Do i need to program a new MCU before solder it to the pcb?

Thread Starter

xchcui

Joined May 12, 2014
156
Hello.
Recently,i install a new seven segments display instead of failed one
in an air conditioner display pcb and i wondered if i can
change,also,the MCU in the same manner(if it was failed)as the 7 segments display.
I mean:if i need to buy 7 segments display,i can buy it by looking for a one that is
with the same specification and install it.
If i need to replace a failed driver(in my case HC373/D type latches)i can find it
by this code and solder it.
As you can see without any special process.
But if i need to replace a failed MCU,in my case:68HC05P9,
Is it enough simply to look for a MCU with that code,buy it and solder it directly to the pcb?
or the MCU should be programed first?
I don't have any failed MCU,but i wonder if buying a MCU follow its code that marked on it,
means that the MCU has already a special and unique programmable,that is already made in it and it fitted only to the same display circuit, or,perhaps,buying a MCU with the same code is not enough,as you must program it?
I took my recent job as an example,but it is a general question?
Thanks in advance.
 

SLK001

Joined Nov 29, 2011
1,548
It needs to be programmed first, unless there are provisions on the PCB to program in place. You need to pull the onboard program off the device, and hope that it doesn't have the protection flag set. If it is a masked programmed device, you'll need a version that can be manually programmed and is pin compatible.
 

ian field

Joined Oct 27, 2012
6,539
Hello.
Recently,i install a new seven segments display instead of failed one
in an air conditioner display pcb and i wondered if i can
change,also,the MCU in the same manner(if it was failed)as the 7 segments display.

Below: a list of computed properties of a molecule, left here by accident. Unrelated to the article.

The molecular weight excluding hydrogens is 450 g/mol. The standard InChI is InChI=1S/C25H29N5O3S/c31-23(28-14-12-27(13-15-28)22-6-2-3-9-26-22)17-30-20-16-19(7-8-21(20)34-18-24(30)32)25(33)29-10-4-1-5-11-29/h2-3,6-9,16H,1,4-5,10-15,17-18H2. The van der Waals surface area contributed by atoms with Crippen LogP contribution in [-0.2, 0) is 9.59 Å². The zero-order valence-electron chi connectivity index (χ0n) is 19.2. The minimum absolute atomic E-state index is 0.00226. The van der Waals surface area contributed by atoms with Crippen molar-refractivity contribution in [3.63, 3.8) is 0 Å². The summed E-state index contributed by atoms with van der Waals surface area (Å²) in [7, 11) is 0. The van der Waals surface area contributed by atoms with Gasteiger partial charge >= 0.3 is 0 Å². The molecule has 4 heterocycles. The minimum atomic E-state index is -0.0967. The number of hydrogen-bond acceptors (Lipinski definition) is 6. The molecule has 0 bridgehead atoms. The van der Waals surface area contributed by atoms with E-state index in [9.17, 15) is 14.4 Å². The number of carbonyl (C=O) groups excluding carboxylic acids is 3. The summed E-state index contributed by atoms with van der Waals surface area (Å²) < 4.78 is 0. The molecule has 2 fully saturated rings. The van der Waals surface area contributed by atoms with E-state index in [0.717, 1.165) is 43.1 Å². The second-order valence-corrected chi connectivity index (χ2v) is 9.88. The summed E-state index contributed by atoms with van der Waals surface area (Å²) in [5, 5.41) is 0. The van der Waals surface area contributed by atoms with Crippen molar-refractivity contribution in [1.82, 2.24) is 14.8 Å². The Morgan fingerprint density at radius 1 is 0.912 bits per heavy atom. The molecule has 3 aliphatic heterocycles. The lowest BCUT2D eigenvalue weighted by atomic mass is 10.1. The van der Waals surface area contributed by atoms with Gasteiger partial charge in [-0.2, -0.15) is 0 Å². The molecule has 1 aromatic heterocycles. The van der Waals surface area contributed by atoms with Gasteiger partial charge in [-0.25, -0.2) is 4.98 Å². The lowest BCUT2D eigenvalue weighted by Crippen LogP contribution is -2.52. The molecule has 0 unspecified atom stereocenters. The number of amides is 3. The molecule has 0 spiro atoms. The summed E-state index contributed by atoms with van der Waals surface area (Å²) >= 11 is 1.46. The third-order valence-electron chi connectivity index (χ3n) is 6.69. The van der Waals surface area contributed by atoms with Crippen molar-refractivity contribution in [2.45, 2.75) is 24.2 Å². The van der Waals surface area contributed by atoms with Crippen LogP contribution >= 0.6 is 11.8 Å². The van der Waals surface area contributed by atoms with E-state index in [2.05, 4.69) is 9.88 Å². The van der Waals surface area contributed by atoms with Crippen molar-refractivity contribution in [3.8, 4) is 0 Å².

I mean:if i need to buy 7 segments display,i can buy it by looking for a one that is
with the same specification and install it.
If i need to replace a failed driver(in my case HC373/D type latches)i can find it
by this code and solder it.
As you can see without any special process.
But if i need to replace a failed MCU,in my case:68HC05P9,
Is it enough simply to look for a MCU with that code,buy it and solder it directly to the pcb?
or the MCU should be programed first?
I don't have any failed MCU,but i wonder if buying a MCU follow its code that marked on it,
means that the MCU has already a special and unique programmable,that is already made in it and it fitted only to the same display circuit, or,perhaps,buying a MCU with the same code is not enough,as you must program it?
I took my recent job as an example,but it is a general question?
Thanks in advance.
The original micro contains proprietary code put there by the ACU manufacturer.

An off the shelf micro will just be blank - the only place you can get the code is from the ACU manufacturer, and they'll probably want to sell you a programmed MCU for nearly as much as a new ACU.
 

dl324

Joined Mar 30, 2015
11,013
It depends on whether the device has any ROM that was programmed. Some 6805 had no ROM. Some were EPROM, some were mask ROM.
 

Brownout

Joined Jan 10, 2012
2,390
Depends. If the MCU's program is stored in internal flash memory, then it would need to be programmed.... well, I see dl beat me to it.
 

ian field

Joined Oct 27, 2012
6,539
Depends. If the MCU's program is stored in internal flash memory, then it would need to be programmed.... well, I see dl beat me to it.
AFAICT: its a mask ROM CPU, or at least that's what the datasheet from the number posted by the TS seems to suggest.

Or in other words: the ROM contents are determined during manufacture - you probably need a production run of a few hundred thousand to make the overhead worthwhile.
 

dannyf

Joined Sep 13, 2015
2,197
Most modern mcus support in-circuit programming, assuming that the programming pins satisfy the requirements listed in the datasheet.
 

Thread Starter

xchcui

Joined May 12, 2014
156